This makes three top White House advisors who’ve taken shots at Fauci this week. First was Dan Scavino, then Peter Navarro, now it’s the White House chief of staff jabbing at the doctor during an answer that started off with him scolding Navarro.
Even the talking points aimed at defending Fauci somehow turn into Fauci-bashing opportunities.
I’m torn between two impulses. One is that of course a Trump crony would continue to do the president’s dirty work even while he’s pretending not to. The other is that, ah, Meadows has a point here.
After saying it was inappropriate for Peter Navarro to write an op-Ed attacking Dr. Fauci, Mark Meadows criticizes Fauci for statements comparing the coronavirus to the 1918 flu epidemic. pic.twitter.com/CcUfyOzZqe
— Acyn Torabi (@Acyn) July 16, 2020
Watching him breeze past criticism of Navarro for going “rogue” so that he could slam Fauci himself made me laugh. Meadows isn’t even pretending that he’s as annoyed with Navarro for attacking a fellow White House advisor as he is with Fauci for an idle remark.
But it is irresponsible for a top expert to blithely compare the threat from COVID-19 to a disease that killed nearly 700,000 Americans and tens of millions around the world. People look to Fauci as a weathervane for what we can expect from the pandemic later this year. Him chattering carelessly about 1918 is a white-knuckle moment under those circumstances — and he seems to have realized it belatedly. He tried to clean up what he said afterward:
‘This is a pandemic of historic proportions. I think we can’t deny that fact. It’s something I think that when history looks back on it, it will be comparable to what we saw in 1918,’ Fauci said [on Tuesday]…
Fauci appeared on a livestream with Facebook co-founder and CEO Mark Zuckerberg Thursday evening and said that he believed his use of the word ‘comparable’ had been ‘taken out of context.’
‘Because people would have thought, my goodness, we’re having this now, is it going to be the 50 to 100 million people in 1918 that died?’ No, they’re not comparable in that way at all, in severity,’ Fauci explained. ‘They’re very, very different.’
‘I was just talking about 102 years then, we’re historically now looking at a historically important outbreak, because we haven’t had anything like this, really, for 102 years,’ Fauci added.
A little more precision may be in order when explaining the risk from this disease to a country that’s on a knife’s edge right now amid a second wave of COVID-19. Although, in Fauci’s defense, at least one other respected public-health expert made the claim earlier this year that coronavirus would have been deadlier than the 1918 flu had it arrived a century ago instead of now. It’s not some inherent weakness of SARS-CoV-2 that’s made it less deadly than H1N1. It’s 100 years of medical progress.
As for the White House’s ongoing war on Fauci, Dan McLaughlin agrees with me that it’s idiotic and wonders if it isn’t a function of Trump’s inner circle trying to manufacture excuses in advance for losing the election this fall:
So, why is Team MAGA — inside and outside the White House — so determined to attack Fauci and denigrate his credibility? Partly, of course, it is reflex: Fauci is an unelected expert who disagrees at times with the president, so he fits neatly into the “Deep State” framework. But what is implied and sometimes stated aloud is more nefarious: the idea that scientists and Democratic officials are engaged in some sort of conspiracy to bring down Trump by keeping the economy suppressed through the election. This makes sense as a public argument only if you already expect Trump to lose, and are trying to build a narrative of excuse and alibi for his defeat that knits everything into a shady cabal. After all, if Trump is simply tied in knots by a hostile conspiracy, that makes him look weak, and it undermines any claim that things will go better under more Trump than under Biden, whose election would presumably end the need for any such conspiracy…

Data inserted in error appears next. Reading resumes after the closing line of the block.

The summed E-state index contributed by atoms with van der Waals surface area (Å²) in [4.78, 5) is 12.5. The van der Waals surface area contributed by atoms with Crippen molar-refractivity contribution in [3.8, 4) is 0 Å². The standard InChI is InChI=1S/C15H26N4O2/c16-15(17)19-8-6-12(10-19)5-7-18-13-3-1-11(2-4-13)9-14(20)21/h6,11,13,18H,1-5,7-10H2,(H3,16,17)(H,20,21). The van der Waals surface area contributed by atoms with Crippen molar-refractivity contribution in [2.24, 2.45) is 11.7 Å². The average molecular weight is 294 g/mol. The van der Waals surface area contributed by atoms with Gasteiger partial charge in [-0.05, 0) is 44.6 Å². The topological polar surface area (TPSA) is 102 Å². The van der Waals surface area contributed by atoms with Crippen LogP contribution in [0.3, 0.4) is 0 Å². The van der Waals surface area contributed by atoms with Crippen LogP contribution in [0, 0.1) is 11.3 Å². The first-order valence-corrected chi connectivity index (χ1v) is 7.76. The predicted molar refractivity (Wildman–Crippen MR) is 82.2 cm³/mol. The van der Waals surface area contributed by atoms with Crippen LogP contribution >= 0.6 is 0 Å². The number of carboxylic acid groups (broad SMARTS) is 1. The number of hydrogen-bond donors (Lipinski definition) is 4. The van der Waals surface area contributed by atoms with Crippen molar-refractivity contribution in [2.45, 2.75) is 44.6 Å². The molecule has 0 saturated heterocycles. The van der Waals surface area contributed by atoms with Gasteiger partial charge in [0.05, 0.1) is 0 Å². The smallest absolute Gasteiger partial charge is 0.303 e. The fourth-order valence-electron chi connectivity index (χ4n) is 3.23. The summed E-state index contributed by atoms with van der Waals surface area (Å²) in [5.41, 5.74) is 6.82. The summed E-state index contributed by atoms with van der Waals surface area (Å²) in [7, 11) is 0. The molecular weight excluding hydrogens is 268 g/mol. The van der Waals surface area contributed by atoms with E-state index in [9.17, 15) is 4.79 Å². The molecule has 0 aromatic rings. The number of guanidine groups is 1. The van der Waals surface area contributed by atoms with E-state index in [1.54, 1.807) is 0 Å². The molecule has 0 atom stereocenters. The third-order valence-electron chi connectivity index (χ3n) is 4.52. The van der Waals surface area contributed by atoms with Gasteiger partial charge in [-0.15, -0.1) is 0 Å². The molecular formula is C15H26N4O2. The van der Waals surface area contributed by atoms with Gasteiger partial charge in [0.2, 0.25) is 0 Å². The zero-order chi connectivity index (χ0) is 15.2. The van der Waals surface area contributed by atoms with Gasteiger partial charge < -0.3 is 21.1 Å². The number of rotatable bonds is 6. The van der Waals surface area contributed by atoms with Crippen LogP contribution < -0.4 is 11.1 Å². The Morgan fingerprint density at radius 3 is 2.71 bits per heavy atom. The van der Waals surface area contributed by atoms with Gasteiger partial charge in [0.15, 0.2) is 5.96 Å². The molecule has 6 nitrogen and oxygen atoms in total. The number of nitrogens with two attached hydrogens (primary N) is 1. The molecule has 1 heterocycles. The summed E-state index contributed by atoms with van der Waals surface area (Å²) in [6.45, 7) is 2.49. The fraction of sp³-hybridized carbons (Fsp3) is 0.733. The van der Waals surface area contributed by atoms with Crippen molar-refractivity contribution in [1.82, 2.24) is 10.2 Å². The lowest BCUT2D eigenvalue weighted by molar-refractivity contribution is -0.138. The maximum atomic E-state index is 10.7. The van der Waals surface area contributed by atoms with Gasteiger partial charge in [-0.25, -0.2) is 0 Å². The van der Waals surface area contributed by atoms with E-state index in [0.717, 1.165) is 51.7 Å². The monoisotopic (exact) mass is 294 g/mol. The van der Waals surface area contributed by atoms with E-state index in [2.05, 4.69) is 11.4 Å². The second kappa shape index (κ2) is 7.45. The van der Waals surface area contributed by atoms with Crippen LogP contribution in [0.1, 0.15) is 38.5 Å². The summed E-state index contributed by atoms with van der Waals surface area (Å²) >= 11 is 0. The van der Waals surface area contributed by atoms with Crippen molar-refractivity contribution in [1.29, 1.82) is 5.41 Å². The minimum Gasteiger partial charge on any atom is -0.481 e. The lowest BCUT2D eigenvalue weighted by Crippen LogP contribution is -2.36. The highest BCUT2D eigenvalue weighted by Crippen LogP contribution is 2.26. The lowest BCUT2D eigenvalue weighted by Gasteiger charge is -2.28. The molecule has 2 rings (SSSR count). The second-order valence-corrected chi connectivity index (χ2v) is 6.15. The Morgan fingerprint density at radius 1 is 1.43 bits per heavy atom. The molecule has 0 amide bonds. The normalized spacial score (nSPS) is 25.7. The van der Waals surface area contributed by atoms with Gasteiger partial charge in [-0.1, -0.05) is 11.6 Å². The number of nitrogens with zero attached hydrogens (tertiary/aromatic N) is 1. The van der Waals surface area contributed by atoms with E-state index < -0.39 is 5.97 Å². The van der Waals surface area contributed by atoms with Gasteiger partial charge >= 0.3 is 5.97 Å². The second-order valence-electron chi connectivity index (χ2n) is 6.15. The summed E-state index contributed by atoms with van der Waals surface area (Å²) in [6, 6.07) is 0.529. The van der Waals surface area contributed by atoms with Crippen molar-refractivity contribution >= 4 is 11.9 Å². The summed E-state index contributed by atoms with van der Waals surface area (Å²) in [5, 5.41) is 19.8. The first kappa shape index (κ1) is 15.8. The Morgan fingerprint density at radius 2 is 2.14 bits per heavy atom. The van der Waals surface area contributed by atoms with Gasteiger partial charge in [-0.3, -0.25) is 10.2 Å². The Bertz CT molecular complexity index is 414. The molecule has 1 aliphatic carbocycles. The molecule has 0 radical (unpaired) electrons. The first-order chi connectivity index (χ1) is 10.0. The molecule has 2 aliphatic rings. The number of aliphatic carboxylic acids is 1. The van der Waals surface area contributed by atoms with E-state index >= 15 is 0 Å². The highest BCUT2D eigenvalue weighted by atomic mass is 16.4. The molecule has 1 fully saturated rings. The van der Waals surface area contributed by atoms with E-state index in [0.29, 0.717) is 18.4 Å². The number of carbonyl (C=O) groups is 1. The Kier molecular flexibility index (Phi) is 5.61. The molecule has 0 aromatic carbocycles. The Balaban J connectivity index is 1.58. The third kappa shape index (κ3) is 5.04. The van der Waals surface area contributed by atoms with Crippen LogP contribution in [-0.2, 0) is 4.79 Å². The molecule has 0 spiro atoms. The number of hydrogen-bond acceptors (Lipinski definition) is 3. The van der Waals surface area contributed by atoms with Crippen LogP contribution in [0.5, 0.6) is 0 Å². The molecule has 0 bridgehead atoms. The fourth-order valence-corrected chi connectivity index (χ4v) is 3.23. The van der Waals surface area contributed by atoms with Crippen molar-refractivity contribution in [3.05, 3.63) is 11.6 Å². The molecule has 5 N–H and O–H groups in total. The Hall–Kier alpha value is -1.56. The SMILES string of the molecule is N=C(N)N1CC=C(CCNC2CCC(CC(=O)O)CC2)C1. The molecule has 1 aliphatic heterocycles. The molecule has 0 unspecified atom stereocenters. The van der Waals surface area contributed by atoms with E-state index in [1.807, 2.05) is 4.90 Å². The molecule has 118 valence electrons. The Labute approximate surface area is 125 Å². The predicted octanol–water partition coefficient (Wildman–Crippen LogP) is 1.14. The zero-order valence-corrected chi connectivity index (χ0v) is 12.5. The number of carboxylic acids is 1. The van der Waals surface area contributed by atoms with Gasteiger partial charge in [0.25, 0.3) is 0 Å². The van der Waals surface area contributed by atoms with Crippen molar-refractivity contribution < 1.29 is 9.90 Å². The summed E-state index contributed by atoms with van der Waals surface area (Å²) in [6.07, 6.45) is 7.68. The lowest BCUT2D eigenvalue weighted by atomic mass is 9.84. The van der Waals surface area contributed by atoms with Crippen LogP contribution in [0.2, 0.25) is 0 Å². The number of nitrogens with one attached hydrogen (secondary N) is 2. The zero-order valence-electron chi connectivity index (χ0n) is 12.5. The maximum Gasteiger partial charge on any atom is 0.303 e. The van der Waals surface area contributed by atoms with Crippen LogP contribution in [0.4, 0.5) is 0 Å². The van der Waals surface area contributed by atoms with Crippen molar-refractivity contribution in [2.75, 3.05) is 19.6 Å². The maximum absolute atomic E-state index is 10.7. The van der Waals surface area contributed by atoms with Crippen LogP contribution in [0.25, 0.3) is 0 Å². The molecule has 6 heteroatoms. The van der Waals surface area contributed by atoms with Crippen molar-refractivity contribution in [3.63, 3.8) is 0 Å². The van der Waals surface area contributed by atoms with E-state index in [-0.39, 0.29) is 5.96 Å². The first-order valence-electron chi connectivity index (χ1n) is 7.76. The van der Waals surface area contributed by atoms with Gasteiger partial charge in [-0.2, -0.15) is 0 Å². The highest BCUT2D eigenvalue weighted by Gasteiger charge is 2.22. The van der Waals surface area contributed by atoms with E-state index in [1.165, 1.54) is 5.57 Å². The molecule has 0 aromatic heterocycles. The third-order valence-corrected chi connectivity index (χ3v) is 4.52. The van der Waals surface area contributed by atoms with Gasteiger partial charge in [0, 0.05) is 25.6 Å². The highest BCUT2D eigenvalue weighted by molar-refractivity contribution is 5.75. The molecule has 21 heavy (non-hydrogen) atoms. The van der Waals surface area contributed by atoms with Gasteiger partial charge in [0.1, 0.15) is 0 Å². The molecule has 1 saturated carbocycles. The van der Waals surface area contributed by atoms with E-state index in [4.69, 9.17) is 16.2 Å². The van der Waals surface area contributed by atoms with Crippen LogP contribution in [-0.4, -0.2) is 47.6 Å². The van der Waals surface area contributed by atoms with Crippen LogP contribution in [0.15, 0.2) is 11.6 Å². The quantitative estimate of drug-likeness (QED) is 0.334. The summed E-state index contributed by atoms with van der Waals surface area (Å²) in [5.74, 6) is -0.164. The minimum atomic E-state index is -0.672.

The conspiratorial mindset also assumes that more broadly reopening the economy would be an uncomplicated and uncontroversial task without the existence of anti-Trump animus. The problem with this theory is that it ignores similar debates roiling much of the rest of the world, from Israel to Australia, France to India, Canada to Sweden. Different countries and different localities have taken different paths. Nations with leaders of the center-left or Left have hardly followed a uniform open-it-all-up strategy, as would be the case if the only reason not to follow one was hostility to a right-populist leader.
The oddest thing about making Fauci a foil, as I said yesterday, is that he rarely says anything of consequence in his public remarks or takes a strong position about what officials should do. The hostility to him would be understandable if he inveighed regularly against Trump or stridently criticized reopening schools or businesses, but he never does. Even his periodic remarks about progress on a vaccine usually amount to little more than “we’re still on track, I’m cautiously optimistic.” If you had to sum him up in one word, that’s the word you’d choose — “caution.” We need to reopen the economy, but we must do so … cautiously. Schools? They’re a priority, as children will suffer if they’re kept out of class, but let’s exercise … caution in how we do it.
Getting mad at a guy who’s constantly urging caution is very on-brand for Trump’s chaotic operation, and neatly captures why the war on Fauci is so stupid for them politically. The last thing you should want to be known as in the middle of a pandemic, with an election approaching, is “anti-caution.”
Here he is earlier today. Mask-wearing is one thing he is forceful about (belatedly). As for containing the virus, he’s still optimistic that we can do it. “Cautiously optimistic,” to be precise.